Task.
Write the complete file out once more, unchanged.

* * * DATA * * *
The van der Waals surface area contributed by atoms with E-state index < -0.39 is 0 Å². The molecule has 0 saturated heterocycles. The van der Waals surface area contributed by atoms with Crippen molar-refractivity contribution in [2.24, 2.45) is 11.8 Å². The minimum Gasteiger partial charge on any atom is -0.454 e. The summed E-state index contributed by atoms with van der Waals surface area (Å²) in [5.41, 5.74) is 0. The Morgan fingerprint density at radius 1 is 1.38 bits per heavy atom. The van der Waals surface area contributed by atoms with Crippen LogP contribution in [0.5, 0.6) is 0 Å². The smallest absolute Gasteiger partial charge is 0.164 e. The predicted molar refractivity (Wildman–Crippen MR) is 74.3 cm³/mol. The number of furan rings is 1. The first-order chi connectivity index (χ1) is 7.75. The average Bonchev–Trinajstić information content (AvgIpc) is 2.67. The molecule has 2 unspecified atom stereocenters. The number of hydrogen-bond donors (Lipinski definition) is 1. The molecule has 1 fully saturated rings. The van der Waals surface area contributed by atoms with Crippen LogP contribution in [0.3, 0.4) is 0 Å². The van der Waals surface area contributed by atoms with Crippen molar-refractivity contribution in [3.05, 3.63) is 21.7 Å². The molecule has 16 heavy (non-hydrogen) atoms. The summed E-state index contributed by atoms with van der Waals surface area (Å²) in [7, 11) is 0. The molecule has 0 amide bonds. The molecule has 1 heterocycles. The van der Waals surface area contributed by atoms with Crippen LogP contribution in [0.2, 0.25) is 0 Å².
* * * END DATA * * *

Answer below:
The van der Waals surface area contributed by atoms with E-state index < -0.39 is 0 Å². The molecule has 0 saturated heterocycles. The van der Waals surface area contributed by atoms with Crippen molar-refractivity contribution in [2.24, 2.45) is 11.8 Å². The minimum Gasteiger partial charge on any atom is -0.454 e. The summed E-state index contributed by atoms with van der Waals surface area (Å²) in [5.41, 5.74) is 0. The Morgan fingerprint density at radius 1 is 1.38 bits per heavy atom. The van der Waals surface area contributed by atoms with Crippen LogP contribution in [0.5, 0.6) is 0 Å². The smallest absolute Gasteiger partial charge is 0.164 e. The predicted molar refractivity (Wildman–Crippen MR) is 74.3 cm³/mol. The number of furan rings is 1. The first-order chi connectivity index (χ1) is 7.75. The average Bonchev–Trinajstić information content (AvgIpc) is 2.67. The molecule has 2 unspecified atom stereocenters. The number of hydrogen-bond donors (Lipinski definition) is 1. The molecule has 1 fully saturated rings. The van der Waals surface area contributed by atoms with Crippen LogP contribution in [0.3, 0.4) is 0 Å². The van der Waals surface area contributed by atoms with Crippen molar-refractivity contribution in [3.05, 3.63) is 21.7 Å². The molecule has 16 heavy (non-hydrogen) atoms. The summed E-state index contributed by atoms with van der Waals surface area (Å²) in [7, 11) is 0. The molecule has 0 amide bonds. The molecule has 1 heterocycles. The van der Waals surface area contributed by atoms with Crippen LogP contribution in [0.2, 0.25) is 0 Å².